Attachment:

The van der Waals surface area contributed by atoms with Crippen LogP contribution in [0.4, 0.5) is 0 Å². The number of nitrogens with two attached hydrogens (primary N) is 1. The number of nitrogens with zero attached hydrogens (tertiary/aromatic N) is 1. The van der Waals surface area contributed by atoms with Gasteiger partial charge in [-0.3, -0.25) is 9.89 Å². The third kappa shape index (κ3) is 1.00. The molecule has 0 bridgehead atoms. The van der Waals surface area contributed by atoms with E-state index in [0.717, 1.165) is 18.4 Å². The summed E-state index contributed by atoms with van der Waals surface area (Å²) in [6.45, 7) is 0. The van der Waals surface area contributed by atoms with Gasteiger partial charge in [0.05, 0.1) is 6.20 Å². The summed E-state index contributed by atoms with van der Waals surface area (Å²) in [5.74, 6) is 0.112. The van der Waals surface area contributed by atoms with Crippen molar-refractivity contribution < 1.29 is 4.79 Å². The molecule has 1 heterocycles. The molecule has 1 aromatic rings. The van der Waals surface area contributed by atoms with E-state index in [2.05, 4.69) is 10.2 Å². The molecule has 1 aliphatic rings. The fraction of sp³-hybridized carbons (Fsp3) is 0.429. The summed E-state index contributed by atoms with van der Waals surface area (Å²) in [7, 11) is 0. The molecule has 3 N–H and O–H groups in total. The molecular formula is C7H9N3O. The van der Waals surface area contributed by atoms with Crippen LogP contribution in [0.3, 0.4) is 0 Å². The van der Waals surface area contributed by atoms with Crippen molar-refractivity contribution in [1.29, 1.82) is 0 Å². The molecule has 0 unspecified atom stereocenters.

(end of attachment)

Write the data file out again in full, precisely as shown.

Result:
The van der Waals surface area contributed by atoms with Crippen LogP contribution in [0.4, 0.5) is 0 Å². The number of nitrogens with two attached hydrogens (primary N) is 1. The number of nitrogens with zero attached hydrogens (tertiary/aromatic N) is 1. The van der Waals surface area contributed by atoms with Gasteiger partial charge in [-0.3, -0.25) is 9.89 Å². The third kappa shape index (κ3) is 1.00. The molecule has 0 bridgehead atoms. The van der Waals surface area contributed by atoms with E-state index in [0.717, 1.165) is 18.4 Å². The summed E-state index contributed by atoms with van der Waals surface area (Å²) in [6.45, 7) is 0. The van der Waals surface area contributed by atoms with Gasteiger partial charge in [0.05, 0.1) is 6.20 Å². The summed E-state index contributed by atoms with van der Waals surface area (Å²) in [5.74, 6) is 0.112. The van der Waals surface area contributed by atoms with Crippen molar-refractivity contribution < 1.29 is 4.79 Å². The molecule has 1 heterocycles. The molecule has 1 aromatic rings. The van der Waals surface area contributed by atoms with E-state index in [2.05, 4.69) is 10.2 Å². The molecule has 1 aliphatic rings. The fraction of sp³-hybridized carbons (Fsp3) is 0.429. The summed E-state index contributed by atoms with van der Waals surface area (Å²) in [7, 11) is 0. The molecule has 3 N–H and O–H groups in total. The molecular formula is C7H9N3O. The van der Waals surface area contributed by atoms with Crippen LogP contribution in [0.3, 0.4) is 0 Å². The van der Waals surface area contributed by atoms with Crippen molar-refractivity contribution in [1.29, 1.82) is 0 Å². The molecule has 0 unspecified atom stereocenters.